‚ÄčRoyton Roll of Honour

HAROLD BUCKLEY OUSEY
Age:20
Date of Death:03/08/1916
Rank:Private
Service No:31628
Regiment:Northumberland Fusiliers
Unit:21st Bn.(Tyneside Scottish)
attached to 13th Bn.Durham Light Infantry
Memorial:
Thiepval Memorial
Panel Ref:Pier&Face 10/11 or 12 B



Harold Buckley was born in 1895 in Royton. His parents were Joseph, who worked in the cotton industry, and Elizabeth Ann. He was their only child and at some point when Harold was very young, or even not yet born, his father died at a young age (it's not proved possible to pinpoint when but Joseph was 21 years old when married in 1892). Elizabeth Ann remarried on October 21st 1899 at St.Leonard's in Middleton to Edwin Ousey, a cotton spinner. Harold's name now became Harold Buckley Ousey. A half sister, Marion, was born in 1900 and a year later at the time of the census they were living at 2 Brookland Street.
Another sibling arrived in 1907 with the birth of Ernest. By 1911 the Ouseys were at 820 Rochdale Road and Harold was working as a piecer in one of the local mills, probably the Park Mill which is where he was working before joining the army. In 1914 another brother was born, Philip.
Harold enlisted in November 1915 in Shaw and originally found himself in the Royal Fusiliers. When sent out for active service, probably in July 1916 it was to the Northumberland Fusiliers. He was to be a member of their 21st Battalion, a 'Tyneside Scottish' unit. It would seem that he never actually reached them, or if he did it was for a short time while out of the line, as he was sent on to the 13th Durham Light Infantry. He was most probably one of the draft of 77 other ranks to join the Battalion from the 21st Northumberland Fusiliers on July 22nd. Along with him were other men from Royton.
These men were for a short time still considered members of the Northumberland Fusiliers and were only 'attending' the 13th DLI. Harold was to be killed before this transfer was made permanent and is therefore registered as having fallen with the 21st Northumberland Fusiliers.
Shortly after joining his new unit at the Somme,Harold wrote home:

"We have just come from the front line for a short rest...we are kept lively dodging shells and a tremendous lot of shells are being pumped into the German trenches and our gunners are simply blowing them to bits. Ronald Longbottom (Ronald's medal roll states only 21st NF so perhaps he transferred back or was invalided) is in hospital with a bad leg, caused by a top of the trench falling onto his legs. It is nothing serious, but he will get a nice rest for a week. We have had our baptism of fire now and we went through it wonderfully well, only two or three being slightly wounded. We could see the Germans repairing the top of their trench in the early hours of the morning"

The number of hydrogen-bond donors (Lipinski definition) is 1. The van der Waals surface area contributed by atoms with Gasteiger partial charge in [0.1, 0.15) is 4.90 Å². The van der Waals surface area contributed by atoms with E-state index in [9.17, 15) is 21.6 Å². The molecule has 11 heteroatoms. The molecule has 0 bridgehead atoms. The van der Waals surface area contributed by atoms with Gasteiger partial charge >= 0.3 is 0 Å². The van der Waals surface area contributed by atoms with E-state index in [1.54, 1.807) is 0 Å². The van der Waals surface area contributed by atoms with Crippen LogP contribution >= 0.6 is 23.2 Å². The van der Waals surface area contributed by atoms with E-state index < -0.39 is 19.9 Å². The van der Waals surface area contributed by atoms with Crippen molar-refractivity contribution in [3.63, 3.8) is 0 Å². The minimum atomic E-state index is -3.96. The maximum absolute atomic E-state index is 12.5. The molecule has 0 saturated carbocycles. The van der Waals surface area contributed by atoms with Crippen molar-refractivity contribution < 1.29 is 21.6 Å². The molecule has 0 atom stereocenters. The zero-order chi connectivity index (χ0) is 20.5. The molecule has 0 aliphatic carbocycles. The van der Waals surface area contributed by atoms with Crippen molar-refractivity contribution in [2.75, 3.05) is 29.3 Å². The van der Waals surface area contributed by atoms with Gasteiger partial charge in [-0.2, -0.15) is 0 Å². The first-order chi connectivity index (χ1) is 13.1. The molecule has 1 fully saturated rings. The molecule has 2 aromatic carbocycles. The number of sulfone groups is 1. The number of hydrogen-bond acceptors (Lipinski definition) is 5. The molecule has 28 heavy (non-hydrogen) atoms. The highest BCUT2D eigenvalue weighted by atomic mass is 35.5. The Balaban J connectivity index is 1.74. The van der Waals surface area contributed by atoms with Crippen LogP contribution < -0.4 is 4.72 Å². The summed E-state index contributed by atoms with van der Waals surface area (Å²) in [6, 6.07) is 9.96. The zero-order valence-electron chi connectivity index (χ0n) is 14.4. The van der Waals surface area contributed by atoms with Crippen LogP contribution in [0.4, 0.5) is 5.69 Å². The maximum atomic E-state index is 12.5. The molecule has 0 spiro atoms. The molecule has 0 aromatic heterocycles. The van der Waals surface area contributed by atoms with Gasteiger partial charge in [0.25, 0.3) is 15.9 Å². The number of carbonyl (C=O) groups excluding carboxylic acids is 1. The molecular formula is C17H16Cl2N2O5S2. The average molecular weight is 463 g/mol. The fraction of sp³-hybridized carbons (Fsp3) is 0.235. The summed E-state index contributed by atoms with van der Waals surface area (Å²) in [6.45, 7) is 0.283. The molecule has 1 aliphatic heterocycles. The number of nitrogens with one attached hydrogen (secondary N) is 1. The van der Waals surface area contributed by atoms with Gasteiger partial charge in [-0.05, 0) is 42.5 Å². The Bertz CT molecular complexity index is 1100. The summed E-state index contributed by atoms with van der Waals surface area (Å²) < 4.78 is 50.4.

On August 2nd with the 13th DLI took over a section of the frontline near Contalmaison and the following day, while neighbouring units launched attacks, they came under enemy artillery fire and a forward post found themselves under British artillery fire that was falling short and were forced to leave their position. That evening they were relieved by the 10th Northumberland Fusiliers and went to billets behind the lines. Harold Buckley Ousey was one of those killed that day and his body was either never recovered or if so wasn't identified and his name can now be found on the Thiepval Memorial to the missing.
Another Royton man,Private Rowland Grindrod (again a 21st NF man who later officially became a member of the 13th DLI) wrote to Harold's mother and stepfather who were living at 40 Middleton Road:

"Dear Mr & Mrs Ousey, it is my painful duty to inform you that your son Harold was killed in action on Wednesday night. We were all in the trenches when a shell burst and shrapnel hit him behind the head. I can assure you that he had no pain as death was instantaneous. He was one of many who have been called upon to sacrifice their lives for their country"

The following year on August 4th 1917 the following appeared in the
Oldham Chronicle:

In loving memory of Private Harold Ousey,
Durham Light Infantry, who was killed in action
in France on August 3rd, 1916.
From his Father,Mother,Sister and Brothers.
40 Middleton Road, Royton. Also Private Bob Rayburn
and Private Fred Whittaker, his chums in France

The men of the 13th DLI registered as being killed the same day
as Harold were:

CHILESTONE ALBERT Private 17268  born Norfolk,enlisted Warwick            
GRIFFEN  MICHAEL Lance Serjeant 19168 born Houghton,enlisted Gateshead            
JONES GEORGE 33 Private 18674 from Gateshead            
JOPLING FRANK Lance Corporal 24841 from South Shields            
SHEARER SYDNEY Serjeant 19270 from Gateshead            
STUBBINGS HARRY 22 Serjeant 16915 from Staindrop,Co.Durham    

Another man listed as being from the 21st Northumberland Fusiliers was killed that day and was probably part of the same draft of men as Harold:

SAUNDERS ARTHUR Private 31619 born Maidenhead,enlisted London   

Elizabeth Ann Ousey, Harold's mother, died in 1960 aged 88 and is buried in Royton Cemetery along with Harold's stepfather Edwin who had died in 1947 aged 71.